Notes: Nostalgia for the Dark Ages

The number of college courses on medieval subjects is rising, and clubs devoted to medieval pursuits are proliferating across the land

ST. MARY’S COUNTY, Maryland, is a triangular piece of turf defined by the confluence of the Chesapeake Bay and the Potomac River. Settled by high-born English papists in 1634, it is the oldest jurisdiction in the state. On a recent visit to St. Mary’s, I noticed a banner slung above Route 5, scored here and there by half-moon incisions to accommodate gusts of wind. It advertised a jousting tournament to be held at Horse Range Farm, in the town of Mechanicsville.

Jousting is not unusual in Maryland. Thanks to the efforts of Henry Fowler, the master of Horse Range Farm, who for many years represented his county in the House of Delegates, the joust has since 1962 been Maryland’s official state sport, although combatants eager to be “well seene at armes” now spear dangling rings rather than “tourney one against one, or two against two,” as William Caxton would have had them do in the fifteenth century. Even so, hundreds of Marylanders have gamely taken up the lance.

They are not alone, at least not in spirit, for the rehabilitation of the medieval has been under way in the United States for some time. Long derided as “Dark,” and consigned by Peter Mark Roget in his thesaurus to a forlorn suborder of the category “Ignorance,” the Middle Ages today are downright fashionable. Symbolic of this change in fortune is the success of Umberto Eco’s medieval thriller, The Name of the Rose. Replete with untranslated Latin apothegms and daunting disquisitions on scholastic philosophy, the novel has nevertheless sold 300,000 hardback copies (at $15.95 apiece) and has graced The New York Times’s best-seller list for almost a year.

In academe, the number of courses on medieval subjects has been on the rise for several years, as has the number of students taking them. According to a survey by the medievalists Christopher Kleinhenz and Frank Gentry, during the decade ending in 1980 thirty-seven new scholarly journals specializing in the Middle Ages commenced publication. Since 1970, attendance at the annual conference of the Medieval Institute, at Western Michigan University, in Kalamazoo, has swelled from 800 to almost 2,000, making it the largest medieval congressus in the world.

Meanwhile, clubs and confraternities dedicated to medieval pursuits have proliferated across the continent: the Harlotry Players (Ann Arbor), the Society for Creative Anachronism (Berkeley), the Poculi Ludique Societas (Toronto), the International Early Dance and Music Institute (Amherst), and scores of others. Groups like these, some of them more serious than others, sponsor tournaments and revels, masques and mystery plays, seminars and summer schools—all in an attempt, as the Society for Creative Anachronism would have it, “to create a total medieval environment.”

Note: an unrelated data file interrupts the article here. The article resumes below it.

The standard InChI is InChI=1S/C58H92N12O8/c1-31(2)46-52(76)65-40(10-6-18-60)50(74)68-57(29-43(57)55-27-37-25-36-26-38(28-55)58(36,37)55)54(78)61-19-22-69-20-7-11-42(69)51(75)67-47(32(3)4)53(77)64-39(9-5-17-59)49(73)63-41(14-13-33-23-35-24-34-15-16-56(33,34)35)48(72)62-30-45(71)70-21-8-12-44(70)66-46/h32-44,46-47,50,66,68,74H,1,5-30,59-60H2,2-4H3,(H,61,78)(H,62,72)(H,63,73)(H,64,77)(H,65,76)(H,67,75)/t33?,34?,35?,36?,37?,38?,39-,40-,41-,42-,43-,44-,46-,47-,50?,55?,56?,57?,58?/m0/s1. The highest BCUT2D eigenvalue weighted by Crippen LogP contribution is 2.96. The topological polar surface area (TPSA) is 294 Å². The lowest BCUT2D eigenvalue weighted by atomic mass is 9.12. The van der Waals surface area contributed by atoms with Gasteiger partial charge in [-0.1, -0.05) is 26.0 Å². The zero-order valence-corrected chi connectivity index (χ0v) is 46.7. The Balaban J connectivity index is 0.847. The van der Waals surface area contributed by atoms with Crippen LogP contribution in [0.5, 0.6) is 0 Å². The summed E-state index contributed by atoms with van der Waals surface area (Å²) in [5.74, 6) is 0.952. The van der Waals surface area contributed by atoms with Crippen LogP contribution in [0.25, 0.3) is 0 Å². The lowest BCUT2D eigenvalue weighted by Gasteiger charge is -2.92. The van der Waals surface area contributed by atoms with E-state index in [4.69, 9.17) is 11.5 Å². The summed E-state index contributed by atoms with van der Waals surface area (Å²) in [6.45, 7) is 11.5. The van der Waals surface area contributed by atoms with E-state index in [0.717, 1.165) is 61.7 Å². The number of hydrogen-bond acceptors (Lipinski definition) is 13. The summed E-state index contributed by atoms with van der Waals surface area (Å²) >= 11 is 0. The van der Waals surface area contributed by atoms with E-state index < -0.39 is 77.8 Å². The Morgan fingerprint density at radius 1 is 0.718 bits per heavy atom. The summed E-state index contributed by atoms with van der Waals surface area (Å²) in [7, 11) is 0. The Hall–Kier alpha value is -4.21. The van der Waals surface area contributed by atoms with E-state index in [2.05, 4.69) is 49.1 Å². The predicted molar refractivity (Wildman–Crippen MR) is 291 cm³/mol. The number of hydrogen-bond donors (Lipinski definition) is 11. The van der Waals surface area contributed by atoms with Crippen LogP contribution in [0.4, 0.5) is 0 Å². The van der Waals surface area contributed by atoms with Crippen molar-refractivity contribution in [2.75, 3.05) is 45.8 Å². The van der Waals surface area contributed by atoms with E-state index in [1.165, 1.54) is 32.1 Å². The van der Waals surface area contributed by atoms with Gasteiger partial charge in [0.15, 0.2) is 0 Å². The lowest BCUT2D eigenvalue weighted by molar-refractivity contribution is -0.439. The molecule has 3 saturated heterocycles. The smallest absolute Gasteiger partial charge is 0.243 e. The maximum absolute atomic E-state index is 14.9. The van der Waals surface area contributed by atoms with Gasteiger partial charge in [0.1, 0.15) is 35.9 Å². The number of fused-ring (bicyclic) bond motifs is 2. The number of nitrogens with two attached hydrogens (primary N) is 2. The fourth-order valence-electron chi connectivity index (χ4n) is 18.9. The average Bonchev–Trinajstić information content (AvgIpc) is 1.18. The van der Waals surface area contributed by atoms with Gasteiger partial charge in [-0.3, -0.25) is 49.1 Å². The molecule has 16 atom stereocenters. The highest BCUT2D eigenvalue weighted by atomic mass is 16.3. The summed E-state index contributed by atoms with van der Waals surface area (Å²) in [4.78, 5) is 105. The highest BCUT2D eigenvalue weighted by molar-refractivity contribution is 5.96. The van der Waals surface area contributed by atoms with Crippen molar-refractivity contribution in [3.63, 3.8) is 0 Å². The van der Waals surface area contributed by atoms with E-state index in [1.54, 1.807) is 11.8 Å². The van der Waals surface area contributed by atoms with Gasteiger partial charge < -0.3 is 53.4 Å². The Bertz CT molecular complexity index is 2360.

This sort of thing has of late been creeping out of the university towns and into affluent suburbs. On the verdant fringes of the nation’s 323 Standard Metropolitan Statistical Areas, hardly a weekend now passes without jugglers, buffoons, mummers, and minstrels strutting about in some public park. As enthusiasts in period costume dance a saltarello to the strains of cithara and bombulum, onlookers may sample black pudding and turnip jam and fend off the chill with noggins of hippocras and perry.


ARE THE MIDDLE AGES worth the fuss? In Kingsley Amis’s novel Lucky Jim, the protagonist, a lecturer in medieval history, delivered one opinion, and at first glance his argument seems compelling: “Those who [profess] themselves unable to believe in the reality of human progress ought to cheer themselves up . . . by a short study of the Middle Ages, The hydrogen bomb, the South African Government, Chiang Kai-shek, Senator McCarthy himself, would then seem a light price to pay for no longer being in the Middle Ages. Had people ever been as nasty, as self-indulgent, as dull, as miserable, as cocksure, as bad at art, as dismally ludicrous, or as wrong” as they had been during the Middle Ages? Possibly not, a fair-minded person is bound to admit.